This paper reviews the design, modeling, and testing of feedhorn arrays coupled to bolometric detector arrays being developed for the ESA Herschel Space Observatory's SPIRE instrument. SPIRE will incorporate five arrays of silicon nitride micromesh bolometers, in three broadband photometers and two Fourier-Transform spectrometers covering 200-700 μm, with a total of 326 feedhorn-coupled bolometers. The precision feedhorn arrays are formed by close-packing individually fabricated conical feedhorns, which terminate in waveguides and integrating cavities. The detector array is efficiently packaged by mounting it between a metallized silicon backshort array and the feedhorn array, which encloses the bolometers in precisely tuned integrating cavities. The absorption efficiency, bandwidth, and cross talk were first investigated with numerical simulations of the electromagnetic fields, and then measured for prototype arrays in a test facility. This discussion describes the design goals, simulations, fabrication, and measurements of optical efficiencies, spectral properties, beam shapes, and cross talk between bolometers.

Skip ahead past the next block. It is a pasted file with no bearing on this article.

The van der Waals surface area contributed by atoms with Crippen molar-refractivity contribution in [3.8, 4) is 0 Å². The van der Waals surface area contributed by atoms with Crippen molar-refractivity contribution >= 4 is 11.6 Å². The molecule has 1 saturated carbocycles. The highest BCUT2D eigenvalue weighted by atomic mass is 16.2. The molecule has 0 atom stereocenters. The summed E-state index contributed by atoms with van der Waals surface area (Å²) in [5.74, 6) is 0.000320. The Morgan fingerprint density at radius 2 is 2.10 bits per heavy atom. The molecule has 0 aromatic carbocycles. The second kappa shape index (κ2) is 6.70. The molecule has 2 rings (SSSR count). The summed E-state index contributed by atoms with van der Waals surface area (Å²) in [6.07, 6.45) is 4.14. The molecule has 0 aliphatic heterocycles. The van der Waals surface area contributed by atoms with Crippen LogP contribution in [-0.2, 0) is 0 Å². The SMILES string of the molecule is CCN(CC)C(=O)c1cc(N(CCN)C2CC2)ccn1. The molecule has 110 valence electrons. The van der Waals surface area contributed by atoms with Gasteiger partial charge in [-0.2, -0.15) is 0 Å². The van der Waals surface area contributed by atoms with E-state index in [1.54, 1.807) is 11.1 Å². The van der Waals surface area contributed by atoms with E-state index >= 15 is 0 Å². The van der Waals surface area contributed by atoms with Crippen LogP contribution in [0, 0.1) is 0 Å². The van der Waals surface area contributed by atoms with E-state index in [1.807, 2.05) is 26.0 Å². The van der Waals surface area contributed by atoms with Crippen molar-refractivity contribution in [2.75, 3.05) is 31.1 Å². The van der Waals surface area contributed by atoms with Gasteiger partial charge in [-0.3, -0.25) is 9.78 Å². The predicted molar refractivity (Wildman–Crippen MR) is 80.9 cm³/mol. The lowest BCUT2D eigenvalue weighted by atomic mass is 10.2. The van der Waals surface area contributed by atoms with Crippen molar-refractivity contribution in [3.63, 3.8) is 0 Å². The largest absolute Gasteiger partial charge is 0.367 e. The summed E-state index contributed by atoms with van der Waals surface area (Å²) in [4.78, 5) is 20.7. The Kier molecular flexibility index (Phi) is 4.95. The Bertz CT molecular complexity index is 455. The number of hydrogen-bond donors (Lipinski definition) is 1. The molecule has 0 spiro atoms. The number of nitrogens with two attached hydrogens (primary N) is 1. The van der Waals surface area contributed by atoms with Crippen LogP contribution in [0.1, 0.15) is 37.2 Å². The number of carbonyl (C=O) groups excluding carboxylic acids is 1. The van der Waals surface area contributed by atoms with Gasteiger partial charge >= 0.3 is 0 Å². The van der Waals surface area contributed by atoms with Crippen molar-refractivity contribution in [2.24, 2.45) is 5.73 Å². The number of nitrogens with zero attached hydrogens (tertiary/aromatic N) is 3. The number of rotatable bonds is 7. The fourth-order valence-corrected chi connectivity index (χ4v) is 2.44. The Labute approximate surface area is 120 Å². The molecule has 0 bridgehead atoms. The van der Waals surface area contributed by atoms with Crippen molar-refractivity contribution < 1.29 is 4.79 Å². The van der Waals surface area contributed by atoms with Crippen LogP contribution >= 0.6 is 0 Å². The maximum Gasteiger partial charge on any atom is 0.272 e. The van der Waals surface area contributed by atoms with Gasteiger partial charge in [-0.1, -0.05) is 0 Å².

We describe the design of Bolocam, a bolometric camera for millimeter-wave observations at the Caltech Submillimeter Observatory. Bolocam will have 144 diffraction-limited detectors operating at 300 mK, an 8 arcminute field of view, and a sky noise limited NEFD of approximately 35 mJy Hz-1/2 per pixel at (lambda) equals 1.4 mm. Observations will be possible at one of (lambda) equals 1.1., 1.4, or 2.1 mm per observing run. The detector array consists of sensitive NTD Ge thermistors bonded to silicon nitride micromesh absorbers patterned on a single wafer of silicon. This is a new technology in millimeter-wave detector array construction. To increase detector packing density, the feed horns will be spaced by 1.26 f(lambda) (at (lambda) equals 1.4 mm), rather than the conventional 2 f(lambda) . DC stable read out electronics will enable on-the-fly mapping and drift scanning. We will use Bolocam to map Galactic dust emission, to search for protogalaxies, and to observe the Sunyaev- Zel'dovich effect toward galaxy clusters.